There are worst-case scenarios when reloading anything — you could find the avatar in an unwinnable position due to missing items or lack of gameplay understanding, or you could just be hampered by an unwillingness to complete the narrative.
I often boot up old Oblivion and Fallout 3 saves, just to play about in the world a bit and recover my whereabouts. Most of my saves are in expansions I no longer have access to, so I end up in the places before large moments or post mission completion. I know what and where I want to go, but due to an inability to reset quest progress, I’m unlikely to start a new save just to complete The Replicated Man or any of the Daedric quests.
By having played both games on console, I’m locked out of the mod community. A desire to replay the entire game with my endgame is only going to happen if I replicate my inventory and stats, but if we go the full way, why not simply respec existing points? It’ll happen one day and I’ll be over the moon.
It’s a bit harder when choices matter in games, as sometimes it’s hard to recall the exact decisions and whether you still agree with them — in a lot of cases I’d rather restart, which can lead to the issue I currently have with the Mass Effect trilogy. At this point my saves and choices are so far removed that I end up replaying the original, and most likely making the exact same choices. As such, due to save corruption, my original Shepard is lost. The cycle stated above has led to me never actually playing Mass Effect 3 to completion (I’ve just met back up with the Shadow Broker).
Instead of actually progressing to Mass Effect 2, I tend to challenge New Game+ playthroughs of the original. To this day I’ve not reattempted the suicide mission, as in my mind I perfected it all three times (Chambers doesn’t count) I completed ME2. My ME3 save is a Shepard I don’t recognise, and who doesn’t have the connections I remember from my most recent ME1 playthroughs, which are ever so slightly different from my ME2 save, or possibly not…
I tend to prefer the set pieces of the original to the nostalgia of reuniting the team in ME2, which is my main worry about the third entry. I think I understand why there was a massive T800 at the end of ME2, but I don’t think it was a good idea, nor the fact that the entire series is based on a failure to remember the time massive creatures attacked the home of an intragalactic council.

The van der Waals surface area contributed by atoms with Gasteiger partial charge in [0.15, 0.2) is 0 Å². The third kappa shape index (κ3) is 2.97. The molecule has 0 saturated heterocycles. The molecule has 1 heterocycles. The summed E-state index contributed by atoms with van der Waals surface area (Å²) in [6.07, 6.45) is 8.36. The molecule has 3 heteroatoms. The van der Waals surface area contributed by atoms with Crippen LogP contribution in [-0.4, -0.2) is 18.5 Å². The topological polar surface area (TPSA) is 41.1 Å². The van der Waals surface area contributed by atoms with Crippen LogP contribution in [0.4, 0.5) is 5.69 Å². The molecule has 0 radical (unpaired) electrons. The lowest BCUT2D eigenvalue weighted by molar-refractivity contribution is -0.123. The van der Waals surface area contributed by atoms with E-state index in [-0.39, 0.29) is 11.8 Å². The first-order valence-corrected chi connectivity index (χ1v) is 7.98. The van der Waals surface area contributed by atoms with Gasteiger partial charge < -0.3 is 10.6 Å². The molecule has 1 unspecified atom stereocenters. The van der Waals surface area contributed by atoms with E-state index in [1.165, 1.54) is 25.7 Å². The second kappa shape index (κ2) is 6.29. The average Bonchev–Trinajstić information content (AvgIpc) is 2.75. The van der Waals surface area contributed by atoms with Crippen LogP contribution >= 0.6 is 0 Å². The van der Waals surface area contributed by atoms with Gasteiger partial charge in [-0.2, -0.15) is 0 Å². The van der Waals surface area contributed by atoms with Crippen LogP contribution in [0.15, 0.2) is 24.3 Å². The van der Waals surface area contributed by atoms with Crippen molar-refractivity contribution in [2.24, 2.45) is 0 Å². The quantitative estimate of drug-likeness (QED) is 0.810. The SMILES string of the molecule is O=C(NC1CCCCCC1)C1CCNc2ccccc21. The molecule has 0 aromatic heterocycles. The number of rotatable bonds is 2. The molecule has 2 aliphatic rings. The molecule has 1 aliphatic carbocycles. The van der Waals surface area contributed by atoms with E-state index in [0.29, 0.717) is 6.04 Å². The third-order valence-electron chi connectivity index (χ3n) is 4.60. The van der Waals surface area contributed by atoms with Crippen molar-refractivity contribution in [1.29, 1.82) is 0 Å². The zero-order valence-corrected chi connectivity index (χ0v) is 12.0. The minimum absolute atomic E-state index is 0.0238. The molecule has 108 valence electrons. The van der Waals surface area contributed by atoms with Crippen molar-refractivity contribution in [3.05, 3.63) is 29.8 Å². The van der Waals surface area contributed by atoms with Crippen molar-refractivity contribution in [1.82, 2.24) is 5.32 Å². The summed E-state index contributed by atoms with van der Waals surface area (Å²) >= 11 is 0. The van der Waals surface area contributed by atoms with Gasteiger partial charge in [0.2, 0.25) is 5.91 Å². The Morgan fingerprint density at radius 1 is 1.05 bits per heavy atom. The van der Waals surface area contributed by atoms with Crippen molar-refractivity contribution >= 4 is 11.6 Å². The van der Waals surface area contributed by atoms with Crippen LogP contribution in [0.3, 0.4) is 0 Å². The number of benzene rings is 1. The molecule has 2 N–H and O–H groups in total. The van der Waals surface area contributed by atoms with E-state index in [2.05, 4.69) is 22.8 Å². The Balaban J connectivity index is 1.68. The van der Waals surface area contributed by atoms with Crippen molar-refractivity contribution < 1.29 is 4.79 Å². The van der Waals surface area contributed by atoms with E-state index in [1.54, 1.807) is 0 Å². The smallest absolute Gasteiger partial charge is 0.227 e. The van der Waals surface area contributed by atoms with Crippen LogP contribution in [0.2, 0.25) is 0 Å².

The characters and story in ME2 are incredible, but it feels like a rescue mission rather than an investigation into a new realm — something that, from my tiny experience with the third game, seems to be its sole purpose.
The villain in all three games is technically the Reapers, but Saren and Benezia are antagonists in a way the player can combat. This is a weird tangent and will most likely fall flat, but in Warriors Orochi 3 (a spin off of the Dynasty/Samurai Warriors franchise) the actual cause of destruction is a eight-headed hydra. This is unkillable without progressing through the narrative via time travel (as you do), causing certain events like the restocking of heavy artillery or even the invention of such.
The hydra is more a weapon of destruction than the actual villain, but the game has its squad of antagonists creating chaos through history. From memory, the only real antagonists I remember in Mass Effect 2 and 3 are the footsoldiers of the Reapers, who are essentially mute, and characters who are rivals (if not enemies) of your squadmates new and old.
The original Mass Effect is a different game to its sequels. It feels more pulpy due to things like being unproven and the risk that the game could fail — something its sequels forgot. As such, it often feels like there is only one true ending, and that’s the original. The sequels ends with an explicit nod to a planned sequel of sorts, whereas the original ends with the possibility of more, rather than the explicit identification of a clear threat to the universe from Mass Effect 2.
I keep putting off returning to ME2 — I’ve just always had more drive to revisit C-Sec, Feros and Noveria. One day, I’ll revisit Omega and that biotic Volus. I don’t see any reason to finish the trilogy until I do.
PATHWAYS is an ongoing series about the way we make our journeys through the worlds of games. You can read the rest of the series here.